The toll from the Yarnell Hill Fire was already devastating with the deaths of 19 Granite Mountain Hotshots on Sunday.
But the toll for the residents of Yarnell took on added meaning Wednesday afternoon when fire officials informed them that at least 129 homes and structures were destroyed by the lightning-caused fire that began Friday.
Firefighters were working the ground checking for hot spots in and around the town as fire officials worked toward a very tentative goal of Monday for residents to return to what homes remain in the community ravaged by the deadly wildfire.
Jim Whittington, of the Southwest Management Team, said the goal was to ensure that there was no more fire danger in the town and that infrastructure, such as electricity, was restored to allow residents to return.
Residents were originally looking toward Saturday to return, but officials on Wednesday afternoon said the community remained extremely volatile and dangerous from the aftermath of the fire.
"We're not going to allow them to go in and out, and then in where we would have to take them out again," Whittington said. "We want the safety issues taken care of, and to have the infrastructure to support them."
Whittington said containment remained at 8 percent Wednesday morning and ground crews were checking for smoldering vegetation and debris among the boulders and rocks that could be whipped into a fire by the wind.
"They'll be walking around, checking, eyeballing and touching things to test for heat," he said. "They are trying to be deliberate and cautious and walk this fire and look at every nook and cranny."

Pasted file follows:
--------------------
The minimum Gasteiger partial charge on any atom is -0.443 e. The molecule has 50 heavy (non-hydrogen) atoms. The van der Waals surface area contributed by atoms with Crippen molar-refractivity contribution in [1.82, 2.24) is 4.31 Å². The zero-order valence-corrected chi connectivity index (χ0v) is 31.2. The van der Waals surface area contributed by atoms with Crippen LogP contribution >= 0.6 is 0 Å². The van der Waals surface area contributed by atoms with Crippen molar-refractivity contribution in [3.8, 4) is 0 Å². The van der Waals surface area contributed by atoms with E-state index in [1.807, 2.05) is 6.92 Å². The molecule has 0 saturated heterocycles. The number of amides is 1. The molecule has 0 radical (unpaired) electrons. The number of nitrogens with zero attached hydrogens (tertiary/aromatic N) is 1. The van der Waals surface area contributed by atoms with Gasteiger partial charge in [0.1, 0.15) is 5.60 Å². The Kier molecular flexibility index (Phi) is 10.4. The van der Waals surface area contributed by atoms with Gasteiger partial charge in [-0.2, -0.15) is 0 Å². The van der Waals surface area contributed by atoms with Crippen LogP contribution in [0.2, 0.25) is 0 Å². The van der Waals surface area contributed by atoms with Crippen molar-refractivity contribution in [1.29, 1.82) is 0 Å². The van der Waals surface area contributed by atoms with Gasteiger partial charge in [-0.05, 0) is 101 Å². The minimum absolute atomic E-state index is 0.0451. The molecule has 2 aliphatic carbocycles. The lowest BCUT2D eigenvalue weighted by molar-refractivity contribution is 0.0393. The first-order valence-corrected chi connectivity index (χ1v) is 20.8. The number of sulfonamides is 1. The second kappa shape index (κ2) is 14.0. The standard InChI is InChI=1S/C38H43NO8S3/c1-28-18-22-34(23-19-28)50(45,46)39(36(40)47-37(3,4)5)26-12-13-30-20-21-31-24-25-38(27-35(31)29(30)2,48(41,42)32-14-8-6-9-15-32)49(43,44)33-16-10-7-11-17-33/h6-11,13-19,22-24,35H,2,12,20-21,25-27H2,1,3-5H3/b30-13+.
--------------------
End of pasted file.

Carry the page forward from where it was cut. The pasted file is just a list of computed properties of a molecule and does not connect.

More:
He said 596 people, including support staff, were working the fire.
Whittington said fire officials expected weather patterns to be similar to those on Tuesday. He said the weather was fairly predictable until the late afternoon, when a storm cell developed over the area. He said some firefighters were pulled off the line as a precaution.
The fire claimed the lives of 19 Granite Mountain Hotshot crew members Sunday when wind whipped the flames into a firestorm, trapping the firefighters with no chance for escape and overrunning the town.
"When something like this happens, it weighs on everybody," he said. "It does make this fire much different than other fires. I think people really want to put this to bed and get rid of it."
Whittington said their deaths are being recognized nationally among all firefighters.
"It doesn't matter if you're walking 12 flights of stairs or a mountain, they share a brotherhood and it affects everyone."
He said the little rain expected from any thunderstorms won't make much difference in fighting the fire. Officials still fear unpredictable afternoon winds that could whip the fire up again.
Temperatures were expected to warm to above average in the mid-90s in the Yarnell area by Wednesday afternoon but temperatures will start to cool by the weekend, hitting the mid-80s by Saturday, said CBS 5 meteorologist Katie Baker.
She said winds would be coming out of the Southwest with a small chance of thunderstorms developing in the afternoon. Gusty winds would accompany any storm, she said.
In other news, the executive director of the National Fallen Firefighters Foundation is traveling to Arizona to support the families of the 19 firefighters who were killed while battling a wildfire.
Ronald Siarnicki told The Frederick News-Post that the firefighter deaths have been "tough for all of us." He says the foundation immediately dispatched employees upon learning of Sunday's deaths. A Maryland-based coordinator for the foundation left for Arizona on Monday, and Siarnicki was scheduled to depart on Wednesday.
The Emmitsburg-based foundation is collecting donations that will be used to help relatives and colleagues of the firefighters who were killed.
The foundation says 67 firefighters have died in the line of duty this year, including the 19 in Arizona. Seventy-three firefighters perished while on duty last year.
Copyright 2013 CBS 5 (KPHO Broadcasting Corporation). All rights reserved. The Associated Press contributed to this report.